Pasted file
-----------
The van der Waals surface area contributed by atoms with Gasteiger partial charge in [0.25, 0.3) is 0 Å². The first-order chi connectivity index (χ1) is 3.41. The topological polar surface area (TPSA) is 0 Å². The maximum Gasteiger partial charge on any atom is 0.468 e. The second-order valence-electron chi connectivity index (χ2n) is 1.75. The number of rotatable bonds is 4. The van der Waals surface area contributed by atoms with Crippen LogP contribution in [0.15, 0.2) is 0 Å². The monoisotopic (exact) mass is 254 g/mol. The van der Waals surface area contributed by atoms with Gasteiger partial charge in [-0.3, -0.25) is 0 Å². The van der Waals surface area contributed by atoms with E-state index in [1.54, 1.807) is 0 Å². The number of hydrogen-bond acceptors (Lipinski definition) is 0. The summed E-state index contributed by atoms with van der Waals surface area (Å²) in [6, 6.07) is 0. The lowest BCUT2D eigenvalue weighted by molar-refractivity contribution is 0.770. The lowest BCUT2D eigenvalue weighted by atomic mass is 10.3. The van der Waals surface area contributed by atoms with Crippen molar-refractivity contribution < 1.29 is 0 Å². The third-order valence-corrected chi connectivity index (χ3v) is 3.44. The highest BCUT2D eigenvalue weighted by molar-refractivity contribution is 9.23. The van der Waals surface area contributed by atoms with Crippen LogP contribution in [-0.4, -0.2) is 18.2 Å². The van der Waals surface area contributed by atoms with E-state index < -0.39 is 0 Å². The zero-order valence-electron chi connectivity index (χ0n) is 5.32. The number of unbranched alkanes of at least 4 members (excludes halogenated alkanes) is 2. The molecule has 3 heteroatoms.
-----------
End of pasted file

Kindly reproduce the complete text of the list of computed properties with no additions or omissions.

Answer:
The van der Waals surface area contributed by atoms with Gasteiger partial charge in [0.25, 0.3) is 0 Å². The first-order chi connectivity index (χ1) is 3.41. The topological polar surface area (TPSA) is 0 Å². The maximum Gasteiger partial charge on any atom is 0.468 e. The second-order valence-electron chi connectivity index (χ2n) is 1.75. The number of rotatable bonds is 4. The van der Waals surface area contributed by atoms with Crippen LogP contribution in [0.15, 0.2) is 0 Å². The monoisotopic (exact) mass is 254 g/mol. The van der Waals surface area contributed by atoms with Gasteiger partial charge in [-0.3, -0.25) is 0 Å². The van der Waals surface area contributed by atoms with E-state index in [1.54, 1.807) is 0 Å². The number of hydrogen-bond acceptors (Lipinski definition) is 0. The summed E-state index contributed by atoms with van der Waals surface area (Å²) in [6, 6.07) is 0. The lowest BCUT2D eigenvalue weighted by molar-refractivity contribution is 0.770. The lowest BCUT2D eigenvalue weighted by atomic mass is 10.3. The van der Waals surface area contributed by atoms with Crippen molar-refractivity contribution < 1.29 is 0 Å². The third-order valence-corrected chi connectivity index (χ3v) is 3.44. The highest BCUT2D eigenvalue weighted by molar-refractivity contribution is 9.23. The van der Waals surface area contributed by atoms with Crippen LogP contribution in [-0.4, -0.2) is 18.2 Å². The van der Waals surface area contributed by atoms with E-state index < -0.39 is 0 Å². The zero-order valence-electron chi connectivity index (χ0n) is 5.32. The number of unbranched alkanes of at least 4 members (excludes halogenated alkanes) is 2. The molecule has 3 heteroatoms.